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Reference
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File::CheckTree
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This module provides a mechanism for validating a series of files using the standard built-in tests for files The method is to call the validate function with a textual list of files and tests, for example,
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use File::CheckTree; $errors += validate(q{ /test/testc /test/testo /test/test });
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-e || die "Can't find testc" -e || warn "Object file not found" -ex || warn
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Appendix B:
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The preceding tests that the testc file exists; a failure will cause a call to die Warnings are produced if the object and executable do not exist, and also if the executable is not actually executable The default method is to produce a warning (effectively, || warn) if a file is not specified Note that the files must be specified exactly See the File::Find module for another alternative You can also use a method of cd, which indicates the following entries are within the specified directory Thus, the preceding example could be rewritten:
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use File::CheckTree; $errors += validate(q{ /test testc testo test });
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-e || die "Can't find testc" -e || warn "Object file not found" -ex || warn
In all cases, providing a fatal error has not occurred, the return value is the number of files that failed the test
Reference
See File::Find
File::Compare
This module compares files or filehandles
use File::Compare;
To compare files, you use the compare function:
print "Equal\n" if (compare('f1','f2) == 0);
Either argument to the function can be a file name or filehandle The function returns zero if the files are equal, 1 otherwise, or 1 if an error was encountered
APPENDIXES
File::Copy
This module copies or moves files or filehandles
use File::Copy;
Perl: The Complete Reference
It supports two functions: copy and move The copy function accepts two arguments and copies from the first to the second file Either argument can be a file name or filehandle The following examples are valid:
copy('f1', 'f2'); copy(\*STDIN, 'console'); copy('f1', \*STDOUT);
The move function will move a file from one location to another:
move('f1', 'f2');
If possible, it will rename the file; but if this does not work, the contents will be copied to the new file, and the old file will be deleted when the copy is complete Both functions are platform independent and return 1 on success, 0 on failure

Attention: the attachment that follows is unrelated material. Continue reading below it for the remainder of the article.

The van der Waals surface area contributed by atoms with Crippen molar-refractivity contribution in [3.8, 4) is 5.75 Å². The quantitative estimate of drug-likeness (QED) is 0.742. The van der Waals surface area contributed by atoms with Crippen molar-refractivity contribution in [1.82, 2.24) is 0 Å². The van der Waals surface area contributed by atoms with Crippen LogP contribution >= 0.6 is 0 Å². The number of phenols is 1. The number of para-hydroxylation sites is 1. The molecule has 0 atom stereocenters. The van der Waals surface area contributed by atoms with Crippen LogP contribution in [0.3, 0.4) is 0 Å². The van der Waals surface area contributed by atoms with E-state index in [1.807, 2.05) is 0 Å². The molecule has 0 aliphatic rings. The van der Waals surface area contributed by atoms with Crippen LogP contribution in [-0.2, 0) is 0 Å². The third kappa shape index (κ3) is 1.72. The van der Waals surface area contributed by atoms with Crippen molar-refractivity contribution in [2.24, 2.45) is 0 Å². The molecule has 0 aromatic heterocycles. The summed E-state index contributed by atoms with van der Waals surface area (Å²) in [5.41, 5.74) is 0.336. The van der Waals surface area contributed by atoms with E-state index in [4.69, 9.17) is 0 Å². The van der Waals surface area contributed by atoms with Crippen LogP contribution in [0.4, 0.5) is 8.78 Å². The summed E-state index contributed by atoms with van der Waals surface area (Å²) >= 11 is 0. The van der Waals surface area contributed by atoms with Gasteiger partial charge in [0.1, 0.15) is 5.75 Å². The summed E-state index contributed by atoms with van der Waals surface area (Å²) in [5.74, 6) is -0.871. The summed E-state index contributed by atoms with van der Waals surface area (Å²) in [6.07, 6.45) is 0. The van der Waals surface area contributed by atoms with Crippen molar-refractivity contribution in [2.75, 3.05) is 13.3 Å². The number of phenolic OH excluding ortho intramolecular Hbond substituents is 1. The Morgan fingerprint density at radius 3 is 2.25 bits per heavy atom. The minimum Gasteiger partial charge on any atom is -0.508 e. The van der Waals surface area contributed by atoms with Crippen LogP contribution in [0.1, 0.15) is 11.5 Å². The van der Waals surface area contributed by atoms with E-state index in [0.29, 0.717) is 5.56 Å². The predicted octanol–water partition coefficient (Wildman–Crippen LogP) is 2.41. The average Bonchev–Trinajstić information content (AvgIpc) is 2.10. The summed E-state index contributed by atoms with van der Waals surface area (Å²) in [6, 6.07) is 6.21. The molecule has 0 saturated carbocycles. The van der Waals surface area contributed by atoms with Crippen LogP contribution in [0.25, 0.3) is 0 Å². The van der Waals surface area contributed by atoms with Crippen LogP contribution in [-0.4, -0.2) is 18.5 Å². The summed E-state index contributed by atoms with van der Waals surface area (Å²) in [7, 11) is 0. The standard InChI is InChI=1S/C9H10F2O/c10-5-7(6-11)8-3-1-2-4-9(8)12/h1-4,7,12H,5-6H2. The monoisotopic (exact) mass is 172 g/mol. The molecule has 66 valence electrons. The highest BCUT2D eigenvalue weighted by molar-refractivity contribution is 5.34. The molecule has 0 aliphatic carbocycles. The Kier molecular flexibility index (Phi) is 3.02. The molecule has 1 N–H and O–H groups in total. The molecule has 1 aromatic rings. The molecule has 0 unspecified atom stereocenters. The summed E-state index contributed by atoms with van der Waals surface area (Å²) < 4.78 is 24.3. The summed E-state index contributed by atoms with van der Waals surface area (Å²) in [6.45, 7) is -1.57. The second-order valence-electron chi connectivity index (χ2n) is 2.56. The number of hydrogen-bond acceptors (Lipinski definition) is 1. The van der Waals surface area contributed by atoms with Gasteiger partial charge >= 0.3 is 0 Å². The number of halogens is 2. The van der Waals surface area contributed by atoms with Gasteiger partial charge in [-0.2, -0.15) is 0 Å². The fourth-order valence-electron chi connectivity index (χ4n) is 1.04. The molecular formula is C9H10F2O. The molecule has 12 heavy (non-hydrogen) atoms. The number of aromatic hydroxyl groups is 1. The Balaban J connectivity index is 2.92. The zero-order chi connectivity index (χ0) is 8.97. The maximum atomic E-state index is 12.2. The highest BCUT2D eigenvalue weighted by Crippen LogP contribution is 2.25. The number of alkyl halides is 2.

Reference
See Shell
File::DosGlob
This module provides a DOS-like globbing functionality, with the addition that wildcards are supported in directory and file names
require 5004; use File::DosGlob qw/glob/;
Note that this function overrides the CORE function within the scope of the current package To override the function in all packages:
use File::DosGlob qw/GLOBAL_glob/;
You can use spaces to separate individual patterns within the file specification given, for example,
$executables = glob('*exe *com');
Note that in all cases you may have to double the backslashes in file specifications to override the normal parsing that Perl does on quoted strings Alternatively, use the q// operator
Reference
8
Appendix B:
Standard Perl Library
File::Find
This module supports the traversal of a directory tree
use File::Find;
It supports two functions: find and finddepth The find function accepts at least two arguments:
find(\&wanted, '/foo', '/bar');
The first argument is a reference to a subroutine called each time a file is found This is called the wanted function and is used to process each file as it is found Further arguments specify the individual directories to traverse Because the wanted function is called each time a file is found, the function can perform whatever functions or verifications on each file it needs to The $File::Find::dir variable contains the name of the current directory Note that the function calls chdir to change into each found directory The special $_ variable contains the current file name You can also access $File::Find::name to get the full pathname of the current file Setting the value of $File::Find::prune prunes the directory tree For example, the script that follows would print files and directories in the /usr/local tree that are executable by the real and effective uid/gid:
use File::Find; find(\&wanted, '/usr/local'); sub wanted { next unless (-x $_ and -X _); print "$File::Find::name\n"; }
If you are creating complex wanted functions and know how to use the Unix find command, you can use the find2perl script, which generates the necessary stand-alone code for you For example,
$ find2perl /usr/local -name "*html" -mtime -7
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